For us, that method is historical materialism.

Historical materialism as a way to analyse historical facts, according
to Marx, Engels and also Bakunin, is the common heritage of the
exploited all over the world. Chapter 3.1 contained an effective
summary, made on the basis of experience gained by the exploited
in their struggles mainly since the Industrial Revolution. It is from
that period that the proletariat as a class was created thanks to
formation of large urban concentrations, the expulsion of poor
peasants from the countryside and the destruction of crafts due to
the changing production processes. However, it is on the analysis of
the classes that we find among the exploited the first division
between the two principal tendencies: the Anarchist tendency and
the Marxist tendency.

The former took account of the continual change in social
relationships and realized that the mass of the urban proletariat and
the poor peasants (expropriated by the development of capitalism)
would be willing to effect a radical and egalitarian transformation of
society in order to find an answer to their material needs.

The latter saw the proletariat in the factories as the sole enemy of
Capital and the development of productive forces as a progressive
proletarization of the exploited; it followed that once Capital were to
reach its maximum stage of development there would be a
corresponding stage of development of the proletariat.

This profound antagonistic contradiction would necessarily resolve
itself in the revolution, a moment of synthesis of the process of
historical development.

Finally, we must consider the problem of the relationship between
structure and superstructure as it divides the Marxist interpretation
of the situation from the historical materialist interpretation of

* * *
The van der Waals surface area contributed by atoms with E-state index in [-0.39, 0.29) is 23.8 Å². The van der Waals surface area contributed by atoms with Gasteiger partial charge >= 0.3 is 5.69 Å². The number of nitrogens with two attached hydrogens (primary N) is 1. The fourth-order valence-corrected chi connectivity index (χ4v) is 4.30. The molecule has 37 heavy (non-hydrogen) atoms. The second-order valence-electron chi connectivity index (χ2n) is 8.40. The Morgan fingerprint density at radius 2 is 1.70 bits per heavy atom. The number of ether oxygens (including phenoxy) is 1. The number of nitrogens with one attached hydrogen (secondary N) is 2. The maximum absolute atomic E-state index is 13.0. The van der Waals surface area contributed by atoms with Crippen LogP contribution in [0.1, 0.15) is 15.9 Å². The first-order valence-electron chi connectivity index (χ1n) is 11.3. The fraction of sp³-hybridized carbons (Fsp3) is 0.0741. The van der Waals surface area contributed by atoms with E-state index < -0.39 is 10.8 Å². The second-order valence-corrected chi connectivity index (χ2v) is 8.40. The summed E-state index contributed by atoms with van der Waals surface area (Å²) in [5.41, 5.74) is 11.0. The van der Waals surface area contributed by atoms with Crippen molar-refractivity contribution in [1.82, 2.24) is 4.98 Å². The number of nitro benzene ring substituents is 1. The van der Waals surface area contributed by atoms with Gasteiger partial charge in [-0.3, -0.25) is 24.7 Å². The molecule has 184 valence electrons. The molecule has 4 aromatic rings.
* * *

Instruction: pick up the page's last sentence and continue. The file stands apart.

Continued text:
Anarchist Communists. Marx only vaguely defines this relationship,
prompting a wide range of interpretations from his followers, who for
the most part consider that the relationship is one of absolute
dependence of superstructure on structure.

The most obvious consequence of such a differentiation can be seen
in the conception of the State.

The State is considered by Marxists as a superstructure generated by
the structure of the capitalist economic system. As such the State
must be conquered and transformed, placing it at the service of the
working class as a tool for the construction of Socialism. This State,
controlled by the party, must be used against any attempted
resurgence of the bourgeoisie and to create the conditions necessary
for the successful development of Socialism and then Communism.
As the State gradually transforms its economic structure, the
conditions will be created for its disappearance. It is this conception
of the historical process that gives rise to the Marxist separation of
economic struggle and political struggle.

Anarchist Communists reject the clear separation between structure
and superstructure and consider the State as a superstructure in
continual transformation due to the evolving nature of capitalism
itself. We also consider the superstructure as a producer itself of
relevant effects on the structure. It follows that we believe that the
use of the State is incompatible with the end of destroying it. As firm
supporters of historical materialism, we believe that the way
Marxism overcomes the means-ends contradiction is merely a
dialectic trick. Throughout our history, Anarchist Communists have
held that the instrument of the transition to Socialism is the very act